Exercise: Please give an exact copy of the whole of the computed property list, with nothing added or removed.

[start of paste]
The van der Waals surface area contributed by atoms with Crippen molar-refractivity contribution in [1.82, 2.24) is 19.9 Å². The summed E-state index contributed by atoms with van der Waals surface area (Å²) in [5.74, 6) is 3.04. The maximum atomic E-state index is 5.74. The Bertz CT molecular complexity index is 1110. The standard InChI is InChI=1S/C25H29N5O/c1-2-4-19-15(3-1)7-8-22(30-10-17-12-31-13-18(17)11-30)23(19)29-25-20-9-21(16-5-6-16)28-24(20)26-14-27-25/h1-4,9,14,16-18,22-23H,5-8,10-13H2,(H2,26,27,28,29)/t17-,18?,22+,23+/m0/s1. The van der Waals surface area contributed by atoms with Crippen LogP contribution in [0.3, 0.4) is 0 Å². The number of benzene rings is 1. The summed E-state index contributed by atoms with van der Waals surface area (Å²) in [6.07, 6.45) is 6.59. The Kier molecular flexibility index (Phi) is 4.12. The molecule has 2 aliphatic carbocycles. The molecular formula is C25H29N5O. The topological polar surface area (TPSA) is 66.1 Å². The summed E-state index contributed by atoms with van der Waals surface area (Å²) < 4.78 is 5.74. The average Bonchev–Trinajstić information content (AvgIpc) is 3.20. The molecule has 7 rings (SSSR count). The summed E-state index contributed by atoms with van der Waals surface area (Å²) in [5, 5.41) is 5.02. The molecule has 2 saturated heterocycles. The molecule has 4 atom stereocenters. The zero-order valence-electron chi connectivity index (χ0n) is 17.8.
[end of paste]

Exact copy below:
The van der Waals surface area contributed by atoms with Crippen molar-refractivity contribution in [1.82, 2.24) is 19.9 Å². The summed E-state index contributed by atoms with van der Waals surface area (Å²) in [5.74, 6) is 3.04. The maximum atomic E-state index is 5.74. The Bertz CT molecular complexity index is 1110. The standard InChI is InChI=1S/C25H29N5O/c1-2-4-19-15(3-1)7-8-22(30-10-17-12-31-13-18(17)11-30)23(19)29-25-20-9-21(16-5-6-16)28-24(20)26-14-27-25/h1-4,9,14,16-18,22-23H,5-8,10-13H2,(H2,26,27,28,29)/t17-,18?,22+,23+/m0/s1. The van der Waals surface area contributed by atoms with Crippen LogP contribution in [0.3, 0.4) is 0 Å². The number of benzene rings is 1. The summed E-state index contributed by atoms with van der Waals surface area (Å²) in [6.07, 6.45) is 6.59. The Kier molecular flexibility index (Phi) is 4.12. The molecule has 2 aliphatic carbocycles. The molecular formula is C25H29N5O. The topological polar surface area (TPSA) is 66.1 Å². The summed E-state index contributed by atoms with van der Waals surface area (Å²) < 4.78 is 5.74. The average Bonchev–Trinajstić information content (AvgIpc) is 3.20. The molecule has 7 rings (SSSR count). The summed E-state index contributed by atoms with van der Waals surface area (Å²) in [5, 5.41) is 5.02. The molecule has 2 saturated heterocycles. The molecule has 4 atom stereocenters. The zero-order valence-electron chi connectivity index (χ0n) is 17.8.